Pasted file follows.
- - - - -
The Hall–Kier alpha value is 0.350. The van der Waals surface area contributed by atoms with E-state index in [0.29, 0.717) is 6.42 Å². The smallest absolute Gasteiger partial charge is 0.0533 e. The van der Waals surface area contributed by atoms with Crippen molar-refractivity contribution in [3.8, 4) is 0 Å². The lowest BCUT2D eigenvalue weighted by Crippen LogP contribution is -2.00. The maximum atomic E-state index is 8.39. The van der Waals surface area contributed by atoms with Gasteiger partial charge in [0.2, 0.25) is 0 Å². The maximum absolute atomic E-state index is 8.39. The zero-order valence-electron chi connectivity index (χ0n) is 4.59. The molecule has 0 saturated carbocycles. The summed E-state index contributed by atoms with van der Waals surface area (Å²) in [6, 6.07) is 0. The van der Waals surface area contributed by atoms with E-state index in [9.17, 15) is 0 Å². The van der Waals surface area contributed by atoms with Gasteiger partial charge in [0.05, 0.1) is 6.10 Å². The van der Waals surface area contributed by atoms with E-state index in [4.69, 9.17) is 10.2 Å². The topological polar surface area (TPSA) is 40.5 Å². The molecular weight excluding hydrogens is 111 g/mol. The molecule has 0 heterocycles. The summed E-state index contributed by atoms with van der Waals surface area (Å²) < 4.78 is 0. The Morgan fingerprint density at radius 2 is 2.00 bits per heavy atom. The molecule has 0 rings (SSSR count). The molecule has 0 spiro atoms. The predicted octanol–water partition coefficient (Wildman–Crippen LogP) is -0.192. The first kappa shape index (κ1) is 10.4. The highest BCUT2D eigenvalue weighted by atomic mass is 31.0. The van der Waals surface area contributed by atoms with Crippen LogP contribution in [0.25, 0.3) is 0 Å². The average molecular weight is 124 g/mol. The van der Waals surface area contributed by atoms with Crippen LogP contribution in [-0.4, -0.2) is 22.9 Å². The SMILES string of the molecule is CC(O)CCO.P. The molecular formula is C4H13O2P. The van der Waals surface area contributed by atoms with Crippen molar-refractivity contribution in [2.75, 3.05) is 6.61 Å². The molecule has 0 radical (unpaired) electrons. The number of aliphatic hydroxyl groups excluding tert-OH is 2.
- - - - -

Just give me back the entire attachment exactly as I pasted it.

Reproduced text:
The Hall–Kier alpha value is 0.350. The van der Waals surface area contributed by atoms with E-state index in [0.29, 0.717) is 6.42 Å². The smallest absolute Gasteiger partial charge is 0.0533 e. The van der Waals surface area contributed by atoms with Crippen molar-refractivity contribution in [3.8, 4) is 0 Å². The lowest BCUT2D eigenvalue weighted by Crippen LogP contribution is -2.00. The maximum atomic E-state index is 8.39. The van der Waals surface area contributed by atoms with Gasteiger partial charge in [0.2, 0.25) is 0 Å². The maximum absolute atomic E-state index is 8.39. The zero-order valence-electron chi connectivity index (χ0n) is 4.59. The molecule has 0 saturated carbocycles. The summed E-state index contributed by atoms with van der Waals surface area (Å²) in [6, 6.07) is 0. The van der Waals surface area contributed by atoms with E-state index in [9.17, 15) is 0 Å². The van der Waals surface area contributed by atoms with Gasteiger partial charge in [0.05, 0.1) is 6.10 Å². The van der Waals surface area contributed by atoms with E-state index in [4.69, 9.17) is 10.2 Å². The topological polar surface area (TPSA) is 40.5 Å². The molecular weight excluding hydrogens is 111 g/mol. The molecule has 0 heterocycles. The summed E-state index contributed by atoms with van der Waals surface area (Å²) < 4.78 is 0. The Morgan fingerprint density at radius 2 is 2.00 bits per heavy atom. The molecule has 0 rings (SSSR count). The molecule has 0 spiro atoms. The predicted octanol–water partition coefficient (Wildman–Crippen LogP) is -0.192. The first kappa shape index (κ1) is 10.4. The highest BCUT2D eigenvalue weighted by atomic mass is 31.0. The van der Waals surface area contributed by atoms with Crippen LogP contribution in [0.25, 0.3) is 0 Å². The average molecular weight is 124 g/mol. The van der Waals surface area contributed by atoms with Crippen LogP contribution in [-0.4, -0.2) is 22.9 Å². The SMILES string of the molecule is CC(O)CCO.P. The molecular formula is C4H13O2P. The van der Waals surface area contributed by atoms with Crippen molar-refractivity contribution in [2.75, 3.05) is 6.61 Å². The molecule has 0 radical (unpaired) electrons. The number of aliphatic hydroxyl groups excluding tert-OH is 2.